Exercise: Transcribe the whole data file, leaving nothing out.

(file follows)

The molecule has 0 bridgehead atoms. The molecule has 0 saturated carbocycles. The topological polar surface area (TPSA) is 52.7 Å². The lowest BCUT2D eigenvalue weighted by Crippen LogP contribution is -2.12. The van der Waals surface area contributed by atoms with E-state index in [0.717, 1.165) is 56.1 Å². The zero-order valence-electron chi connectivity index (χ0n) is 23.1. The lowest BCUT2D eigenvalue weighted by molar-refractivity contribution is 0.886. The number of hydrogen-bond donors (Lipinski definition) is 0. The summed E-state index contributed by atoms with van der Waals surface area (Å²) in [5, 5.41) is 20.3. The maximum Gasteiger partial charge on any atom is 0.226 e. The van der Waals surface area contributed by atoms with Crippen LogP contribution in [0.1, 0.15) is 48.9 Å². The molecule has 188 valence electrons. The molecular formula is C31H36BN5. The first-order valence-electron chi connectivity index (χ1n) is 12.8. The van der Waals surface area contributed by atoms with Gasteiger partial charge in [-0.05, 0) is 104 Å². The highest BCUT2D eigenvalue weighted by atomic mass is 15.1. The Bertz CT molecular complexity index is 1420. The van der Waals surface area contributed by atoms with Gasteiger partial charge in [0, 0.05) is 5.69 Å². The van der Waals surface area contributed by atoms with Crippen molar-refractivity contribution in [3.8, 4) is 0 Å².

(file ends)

The molecule has 0 bridgehead atoms. The molecule has 0 saturated carbocycles. The topological polar surface area (TPSA) is 52.7 Å². The lowest BCUT2D eigenvalue weighted by Crippen LogP contribution is -2.12. The van der Waals surface area contributed by atoms with E-state index in [0.717, 1.165) is 56.1 Å². The zero-order valence-electron chi connectivity index (χ0n) is 23.1. The lowest BCUT2D eigenvalue weighted by molar-refractivity contribution is 0.886. The number of hydrogen-bond donors (Lipinski definition) is 0. The summed E-state index contributed by atoms with van der Waals surface area (Å²) in [5, 5.41) is 20.3. The maximum Gasteiger partial charge on any atom is 0.226 e. The van der Waals surface area contributed by atoms with Crippen LogP contribution in [0.1, 0.15) is 48.9 Å². The molecule has 188 valence electrons. The molecular formula is C31H36BN5. The first-order valence-electron chi connectivity index (χ1n) is 12.8. The van der Waals surface area contributed by atoms with Gasteiger partial charge in [-0.05, 0) is 104 Å². The highest BCUT2D eigenvalue weighted by atomic mass is 15.1. The Bertz CT molecular complexity index is 1420. The van der Waals surface area contributed by atoms with Gasteiger partial charge in [0, 0.05) is 5.69 Å². The van der Waals surface area contributed by atoms with Crippen molar-refractivity contribution in [3.8, 4) is 0 Å².